Securing Intelligent Transportation Systems (ITS) in the transportation industry is multi-faceted for a multitude of reasons. Pressures build for transit industry players to modernise their security systems, while also mitigating the vulnerabilities, risks, and growth-restrictions associated with proprietary as well as integrated solutions. There are the usual physical security obstacles when it comes to increasingly integrated solutions and retrofitting updated technologies into legacy systems. Starting with edge devices like cameras and intelligent sensors acquiring video, analytics and beyond, these edge devices are now found in almost all public transportation like buses, trains, subways, airplanes, cruise lines, and so much more. You can even find them in the world’s last manually operated cable car systems in San Francisco. The next layer to consider is the infrastructure and networks that support these edge devices and connect them to centralized monitoring stations or a VMS. Without this layer, all efforts at the edge or stations are in vain as you lose the connection between the two. And the final layer to consider when building a comprehensive transit solution is the software, recording devices, or viewing stations themselves that capture and report the video. The challenge of mobility However, the transportation industry in particular has a very unique challenge that many others do not – mobility. As other industries become more connected and integrated, they don’t usually have to consider going in and out or bouncing between networks as edge devices physically move. Obviously in the nature of transportation, this is key. Have you ever had a bad experience with your cellular, broadband or Wi-Fi at your home or office? You are not alone. The transportation industry in particular has a very unique challenge that many others do not – mobility Can you trust these same environments to record your surveillance video to the Cloud without losing any frames, non-stop 24 hours a day, 7 days a week, 365 days a year? To add to the complexity – how do you not only provide a reliable and secure solution when it’s mobile, travelling at varying speeds, and can be in/out of coverage using various wireless technologies? Waiting to upload video from a transport vehicle when it comes into port, the station, or any centralised location is a reactive approach that simply will not do any longer. Transit operations require a more proactive approach today and the ability to constantly know what is going on at any given time on their mobile vehicles, and escalate that information to headquarters, authorities, or law enforcement if needed; which can only occur with real-time monitoring. This is the ultimate question when it comes to collecting, analysing, and sharing data from mobile vehicles – how to get the video from public transportation vehicles alike to headquarters in real time! Managing video data In order to answer this question, let’s get back to basics. The management and nature of video data differs greatly from conventional (IT) data. Not only is video conducted of large frames, but there are specific and important relationships among the frames and the timing between them. This relationship can easily get lost in translation if not handled properly. This is why it’s critical to consider the proper way to transmit large frames while under unstable or variable networks. The Internet and its protocols were designed more than two decades ago and purposed for conventional data. Although the Internet itself has not changed, today’s network environments run a lot faster, expand to further ranges, and support a variety of different types of data. Because the internet is more reliable and affordable than in the past some might think it can handle anything. However, it is good for data, but not for video. This combination makes it the perfect time to convert video recording to the Cloud! Video transmission protocol One of the main issues with today’s technology is the degradation of video quality when transmitting video over the Internet. ITS are in dire need for reliable transmission of real-time video recording. To address this need a radical, yet proven, video transmission protocol has recently been introduced to the market. It uses AI technology and to adapt to different environments in order to always deliver high quality, complete video frames. This protocol, when equipped with encryption and authentication, enables video to be transmitted reliably and securely over the Internet in a cloud environment. One of the main issues with today’s technology is the degradation of video quality when transmitting video over the Internet Finally, transportation industry has a video recording Cloud solution that is designed for (massive) video that can handle networks that might be experiencing high error rate. Such a protocol will not only answer the current challenges of the transportation industry, but also make the previously risky Cloud environment safe for even the most reserved environments and entities. With revolutionary transmission protocols, the time is now to consider adopting private Cloud for your transportation operations.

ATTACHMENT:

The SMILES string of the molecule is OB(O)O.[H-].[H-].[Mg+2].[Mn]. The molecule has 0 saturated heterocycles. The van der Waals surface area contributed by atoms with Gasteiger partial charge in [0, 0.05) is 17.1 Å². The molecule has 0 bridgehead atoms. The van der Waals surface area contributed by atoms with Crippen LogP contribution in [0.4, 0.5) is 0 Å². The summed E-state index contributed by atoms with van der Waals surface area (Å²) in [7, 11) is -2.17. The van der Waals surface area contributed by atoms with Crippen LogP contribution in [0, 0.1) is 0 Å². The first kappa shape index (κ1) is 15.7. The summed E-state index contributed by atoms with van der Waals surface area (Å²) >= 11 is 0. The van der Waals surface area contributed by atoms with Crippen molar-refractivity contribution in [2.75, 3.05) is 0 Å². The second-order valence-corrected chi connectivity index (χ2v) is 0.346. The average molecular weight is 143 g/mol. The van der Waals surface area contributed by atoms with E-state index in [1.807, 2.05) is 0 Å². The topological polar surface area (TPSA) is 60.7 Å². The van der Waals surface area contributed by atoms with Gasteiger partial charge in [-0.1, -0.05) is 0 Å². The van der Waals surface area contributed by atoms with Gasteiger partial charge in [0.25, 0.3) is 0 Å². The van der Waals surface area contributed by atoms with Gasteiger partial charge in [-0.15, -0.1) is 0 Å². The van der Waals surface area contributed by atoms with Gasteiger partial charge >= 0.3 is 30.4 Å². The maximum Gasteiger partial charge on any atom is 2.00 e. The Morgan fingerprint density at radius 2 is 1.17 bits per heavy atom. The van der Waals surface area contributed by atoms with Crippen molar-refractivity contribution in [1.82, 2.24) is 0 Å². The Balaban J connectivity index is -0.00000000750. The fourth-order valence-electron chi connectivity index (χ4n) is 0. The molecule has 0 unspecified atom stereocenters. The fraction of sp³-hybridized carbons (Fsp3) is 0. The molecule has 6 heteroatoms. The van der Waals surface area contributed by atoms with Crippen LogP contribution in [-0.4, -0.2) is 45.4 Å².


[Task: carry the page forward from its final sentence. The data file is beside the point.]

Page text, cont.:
The digital transformation of access control solutions